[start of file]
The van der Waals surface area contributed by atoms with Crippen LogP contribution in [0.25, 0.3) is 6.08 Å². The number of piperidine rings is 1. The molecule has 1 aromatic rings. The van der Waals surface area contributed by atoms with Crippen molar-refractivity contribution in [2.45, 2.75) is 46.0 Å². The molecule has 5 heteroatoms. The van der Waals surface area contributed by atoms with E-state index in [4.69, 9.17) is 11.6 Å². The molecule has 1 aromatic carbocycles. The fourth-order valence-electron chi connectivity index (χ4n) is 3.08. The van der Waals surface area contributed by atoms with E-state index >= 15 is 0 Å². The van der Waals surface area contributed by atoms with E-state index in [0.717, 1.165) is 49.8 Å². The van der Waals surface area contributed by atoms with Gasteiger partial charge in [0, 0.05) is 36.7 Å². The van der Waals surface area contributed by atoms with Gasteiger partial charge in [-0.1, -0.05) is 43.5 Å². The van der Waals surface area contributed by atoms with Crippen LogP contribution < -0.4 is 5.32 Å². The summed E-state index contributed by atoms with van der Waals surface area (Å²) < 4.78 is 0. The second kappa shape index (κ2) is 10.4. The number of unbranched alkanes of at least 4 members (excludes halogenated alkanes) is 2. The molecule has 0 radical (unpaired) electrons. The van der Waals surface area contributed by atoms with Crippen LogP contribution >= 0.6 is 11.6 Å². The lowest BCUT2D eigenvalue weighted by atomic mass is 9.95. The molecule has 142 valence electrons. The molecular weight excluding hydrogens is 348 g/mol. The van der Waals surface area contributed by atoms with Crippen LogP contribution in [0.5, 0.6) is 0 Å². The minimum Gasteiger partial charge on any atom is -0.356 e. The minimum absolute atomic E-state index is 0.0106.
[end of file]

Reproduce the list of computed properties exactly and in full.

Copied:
The van der Waals surface area contributed by atoms with Crippen LogP contribution in [0.25, 0.3) is 6.08 Å². The number of piperidine rings is 1. The molecule has 1 aromatic rings. The van der Waals surface area contributed by atoms with Crippen molar-refractivity contribution in [2.45, 2.75) is 46.0 Å². The molecule has 5 heteroatoms. The van der Waals surface area contributed by atoms with E-state index in [4.69, 9.17) is 11.6 Å². The molecule has 1 aromatic carbocycles. The fourth-order valence-electron chi connectivity index (χ4n) is 3.08. The van der Waals surface area contributed by atoms with E-state index >= 15 is 0 Å². The van der Waals surface area contributed by atoms with E-state index in [0.717, 1.165) is 49.8 Å². The van der Waals surface area contributed by atoms with Gasteiger partial charge in [0, 0.05) is 36.7 Å². The van der Waals surface area contributed by atoms with Gasteiger partial charge in [-0.1, -0.05) is 43.5 Å². The van der Waals surface area contributed by atoms with Crippen LogP contribution < -0.4 is 5.32 Å². The summed E-state index contributed by atoms with van der Waals surface area (Å²) < 4.78 is 0. The second kappa shape index (κ2) is 10.4. The number of unbranched alkanes of at least 4 members (excludes halogenated alkanes) is 2. The molecule has 0 radical (unpaired) electrons. The van der Waals surface area contributed by atoms with Crippen LogP contribution >= 0.6 is 11.6 Å². The lowest BCUT2D eigenvalue weighted by atomic mass is 9.95. The molecule has 142 valence electrons. The molecular weight excluding hydrogens is 348 g/mol. The van der Waals surface area contributed by atoms with Crippen LogP contribution in [0.5, 0.6) is 0 Å². The minimum Gasteiger partial charge on any atom is -0.356 e. The minimum absolute atomic E-state index is 0.0106.